Everyman’s roots are in north London — in upmarket Hampstead — and the exhibitor was initially cautious about expanding to the regions. But the success of sites in communities as small as Oxted (estimated population 13,607) and Reigate (estimated 22,958), both in Surrey, has given renewed confidence.
“People say, ‘How much further can you go?’ I’m not looking beyond five years at the moment, but if you asked me to draw on a map and mark any towns I think can take an Everyman cinema, there’s scores and scores of them,” says Lilly. “It’s about finding a suitable building and a suitable opportunity at the right price. That’s the challenge — not identifying the towns or locations.”
At Curzon — which combines cinemas with a distribution company and a VoD platform — expansion in bricks and mortar is part of a bigger strategy. “We have a vision for the Curzon business that isn’t just predicated on cinemas,” says CEO Philip Knatchbull. “It’s predicated on the cinemas acting as the shop front to the wider strategy of creating a film brand that connects directly to customers. A lot of the data we get corroborates our view that when we open a cinema, people are more aware of the Curzon brand and the day-and-date strategy.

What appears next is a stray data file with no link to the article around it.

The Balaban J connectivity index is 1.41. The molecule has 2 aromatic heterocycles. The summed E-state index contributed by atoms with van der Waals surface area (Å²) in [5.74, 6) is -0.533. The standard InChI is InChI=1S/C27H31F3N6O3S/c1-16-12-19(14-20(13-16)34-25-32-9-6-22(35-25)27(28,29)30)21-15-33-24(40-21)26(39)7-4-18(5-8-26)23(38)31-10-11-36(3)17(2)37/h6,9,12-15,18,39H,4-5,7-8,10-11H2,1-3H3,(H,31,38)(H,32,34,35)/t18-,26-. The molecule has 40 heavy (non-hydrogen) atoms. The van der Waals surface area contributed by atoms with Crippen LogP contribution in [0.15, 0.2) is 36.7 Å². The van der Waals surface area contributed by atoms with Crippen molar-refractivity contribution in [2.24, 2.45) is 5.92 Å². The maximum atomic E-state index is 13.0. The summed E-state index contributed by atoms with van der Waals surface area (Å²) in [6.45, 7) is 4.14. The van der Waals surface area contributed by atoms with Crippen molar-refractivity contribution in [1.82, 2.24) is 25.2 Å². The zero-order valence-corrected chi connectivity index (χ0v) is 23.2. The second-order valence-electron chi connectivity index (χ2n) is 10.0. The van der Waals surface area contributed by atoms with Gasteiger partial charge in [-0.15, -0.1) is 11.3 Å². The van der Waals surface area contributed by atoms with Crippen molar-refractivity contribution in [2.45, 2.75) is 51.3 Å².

“The cinemas are a vital part of the oxygen of publicity for our more minority-targeted movies. That isn’t the [whole] reason we’re building more cinemas, but it is a factor.”
Curzon Artificial Eye releases 15-20 films a year, says Knatchbull, delivering 10%-15% of the box office at its own venues. And while Curzon Home Cinema does not release streaming figures, Knatchbull is bullish. “Back in 2015, 45 Years became our biggest day-and-date film at the box office, and biggest premium VoD for us as well. It’s taken another two years for it to be overtaken first by Happy End, and then A Fantastic Woman beat that, and now The Square trashed A Fantastic Woman.”